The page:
Homegrown celery is more flavorful than typical store-bought types. This cool-weather crop requires 16 weeks of cool weather to come to harvest. Here’s our advice on sowing, growing, and harvesting celery.
Celery is a hardy biennial grown as an annual which is mainly grown for its edible 12- to 18-inch stalks.
Unfortunately, commercial celery is one of the most pesticide-laden crops available. So, not only is garden celery better-tasting, but also it’s less chemically-laden.
In cool spring and summer regions, plant celery in early spring. In warm spring and summer regions, plant celery in mid to late summer for harvest in late autumn or early winter.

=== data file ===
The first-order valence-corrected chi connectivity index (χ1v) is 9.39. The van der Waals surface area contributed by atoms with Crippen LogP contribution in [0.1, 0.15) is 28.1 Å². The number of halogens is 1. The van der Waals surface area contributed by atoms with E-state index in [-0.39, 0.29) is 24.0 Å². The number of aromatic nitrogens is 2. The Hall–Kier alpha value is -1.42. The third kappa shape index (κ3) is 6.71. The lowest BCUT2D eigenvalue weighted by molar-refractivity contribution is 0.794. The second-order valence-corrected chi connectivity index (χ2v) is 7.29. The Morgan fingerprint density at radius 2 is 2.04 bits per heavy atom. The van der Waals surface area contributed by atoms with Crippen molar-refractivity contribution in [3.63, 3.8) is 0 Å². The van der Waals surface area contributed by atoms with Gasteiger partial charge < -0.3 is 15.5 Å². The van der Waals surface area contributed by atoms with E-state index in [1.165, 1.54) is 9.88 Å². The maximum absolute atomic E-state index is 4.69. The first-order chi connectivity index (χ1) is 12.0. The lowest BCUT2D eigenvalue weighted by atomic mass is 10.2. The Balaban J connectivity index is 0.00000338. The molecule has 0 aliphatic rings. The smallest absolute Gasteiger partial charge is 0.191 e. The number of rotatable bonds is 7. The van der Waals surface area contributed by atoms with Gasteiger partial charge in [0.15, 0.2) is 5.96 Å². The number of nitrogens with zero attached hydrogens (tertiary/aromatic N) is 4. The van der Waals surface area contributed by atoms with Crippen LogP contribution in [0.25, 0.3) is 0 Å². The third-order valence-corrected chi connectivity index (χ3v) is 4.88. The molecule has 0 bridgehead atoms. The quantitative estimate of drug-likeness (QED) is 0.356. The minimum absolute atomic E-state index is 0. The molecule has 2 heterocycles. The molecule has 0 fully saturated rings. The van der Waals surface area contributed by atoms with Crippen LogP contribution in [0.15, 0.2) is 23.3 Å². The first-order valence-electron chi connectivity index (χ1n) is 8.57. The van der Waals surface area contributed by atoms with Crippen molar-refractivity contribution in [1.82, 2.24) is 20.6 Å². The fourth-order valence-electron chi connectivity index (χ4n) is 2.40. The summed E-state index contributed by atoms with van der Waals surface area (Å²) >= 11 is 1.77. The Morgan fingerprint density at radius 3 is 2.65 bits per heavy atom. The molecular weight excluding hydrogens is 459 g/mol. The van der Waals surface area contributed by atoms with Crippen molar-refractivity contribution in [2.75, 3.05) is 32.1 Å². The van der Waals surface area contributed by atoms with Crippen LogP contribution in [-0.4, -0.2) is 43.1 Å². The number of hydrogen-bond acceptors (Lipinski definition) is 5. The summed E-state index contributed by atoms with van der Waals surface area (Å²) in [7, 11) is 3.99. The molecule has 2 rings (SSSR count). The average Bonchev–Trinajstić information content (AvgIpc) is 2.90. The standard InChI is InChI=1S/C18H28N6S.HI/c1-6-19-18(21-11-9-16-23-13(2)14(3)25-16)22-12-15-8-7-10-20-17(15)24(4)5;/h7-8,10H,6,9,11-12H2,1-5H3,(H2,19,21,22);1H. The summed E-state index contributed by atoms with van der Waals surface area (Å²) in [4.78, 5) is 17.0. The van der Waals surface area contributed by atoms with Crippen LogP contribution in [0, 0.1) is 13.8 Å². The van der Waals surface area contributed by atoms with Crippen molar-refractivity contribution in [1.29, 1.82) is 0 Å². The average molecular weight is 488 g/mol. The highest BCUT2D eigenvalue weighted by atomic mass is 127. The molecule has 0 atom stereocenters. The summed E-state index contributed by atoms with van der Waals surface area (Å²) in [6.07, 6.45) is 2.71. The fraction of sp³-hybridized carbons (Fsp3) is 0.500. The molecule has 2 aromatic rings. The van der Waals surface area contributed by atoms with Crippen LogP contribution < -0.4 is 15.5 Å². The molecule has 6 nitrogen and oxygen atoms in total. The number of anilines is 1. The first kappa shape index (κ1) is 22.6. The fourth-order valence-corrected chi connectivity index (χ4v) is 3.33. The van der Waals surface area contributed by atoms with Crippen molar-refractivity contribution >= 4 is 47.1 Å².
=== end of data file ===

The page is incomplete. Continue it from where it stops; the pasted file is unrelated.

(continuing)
Though this edible stalk has the reputation of being fussy, it’s really quite easy if you understand its specific needs:
- A long-growing season (130 to 140 days). Celery requires about 125 days of a long, relatively cool growing season.
- A cool, cloudy season where growing temperatures range between 60°F and 70°F. Celery can’t tolerate high heat.
- A constant, unfailing water supply. The soil must stay watered at all times. If celery has a spell without water, it will be problematic (stringy, tough, and/or hollow stalks).
- Rich, fertile soil with plenty of organic matter mixed in. Celery is a heavy feeder and needs to be fertilized during its growth period, too. Because celery roots are shallow (just a few inches deep), make sure nutrients are in the top of the soil.
Transplants are hard to find, so be prepared to start plants from seed.